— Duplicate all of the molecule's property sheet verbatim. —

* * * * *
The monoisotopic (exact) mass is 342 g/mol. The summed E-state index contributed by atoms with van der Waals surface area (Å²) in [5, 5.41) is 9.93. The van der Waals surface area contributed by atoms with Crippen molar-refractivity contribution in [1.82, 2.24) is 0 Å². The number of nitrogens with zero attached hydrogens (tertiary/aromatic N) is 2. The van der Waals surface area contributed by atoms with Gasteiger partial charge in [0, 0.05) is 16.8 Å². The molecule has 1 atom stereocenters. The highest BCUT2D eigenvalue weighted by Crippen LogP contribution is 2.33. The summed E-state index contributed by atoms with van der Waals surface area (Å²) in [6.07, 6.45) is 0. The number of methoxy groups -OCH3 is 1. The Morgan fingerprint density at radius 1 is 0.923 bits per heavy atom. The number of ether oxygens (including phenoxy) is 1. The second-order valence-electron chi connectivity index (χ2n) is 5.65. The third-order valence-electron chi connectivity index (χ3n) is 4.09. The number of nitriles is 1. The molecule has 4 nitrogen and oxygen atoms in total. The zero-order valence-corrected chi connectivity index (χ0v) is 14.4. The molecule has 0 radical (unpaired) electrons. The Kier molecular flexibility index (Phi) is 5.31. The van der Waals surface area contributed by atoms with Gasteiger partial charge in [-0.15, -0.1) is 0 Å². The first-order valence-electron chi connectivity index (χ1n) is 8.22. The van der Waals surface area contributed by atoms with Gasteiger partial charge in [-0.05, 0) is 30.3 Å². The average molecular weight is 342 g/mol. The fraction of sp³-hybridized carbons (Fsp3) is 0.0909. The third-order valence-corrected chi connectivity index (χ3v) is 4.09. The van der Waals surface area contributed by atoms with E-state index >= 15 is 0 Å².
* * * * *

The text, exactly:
The monoisotopic (exact) mass is 342 g/mol. The summed E-state index contributed by atoms with van der Waals surface area (Å²) in [5, 5.41) is 9.93. The van der Waals surface area contributed by atoms with Crippen molar-refractivity contribution in [1.82, 2.24) is 0 Å². The number of nitrogens with zero attached hydrogens (tertiary/aromatic N) is 2. The van der Waals surface area contributed by atoms with Gasteiger partial charge in [0, 0.05) is 16.8 Å². The molecule has 1 atom stereocenters. The highest BCUT2D eigenvalue weighted by Crippen LogP contribution is 2.33. The summed E-state index contributed by atoms with van der Waals surface area (Å²) in [6.07, 6.45) is 0. The number of methoxy groups -OCH3 is 1. The Morgan fingerprint density at radius 1 is 0.923 bits per heavy atom. The number of ether oxygens (including phenoxy) is 1. The second-order valence-electron chi connectivity index (χ2n) is 5.65. The third-order valence-electron chi connectivity index (χ3n) is 4.09. The number of nitriles is 1. The molecule has 4 nitrogen and oxygen atoms in total. The zero-order valence-corrected chi connectivity index (χ0v) is 14.4. The molecule has 0 radical (unpaired) electrons. The Kier molecular flexibility index (Phi) is 5.31. The van der Waals surface area contributed by atoms with Gasteiger partial charge in [-0.15, -0.1) is 0 Å². The first-order valence-electron chi connectivity index (χ1n) is 8.22. The van der Waals surface area contributed by atoms with Gasteiger partial charge in [-0.05, 0) is 30.3 Å². The average molecular weight is 342 g/mol. The fraction of sp³-hybridized carbons (Fsp3) is 0.0909. The third-order valence-corrected chi connectivity index (χ3v) is 4.09. The van der Waals surface area contributed by atoms with E-state index >= 15 is 0 Å².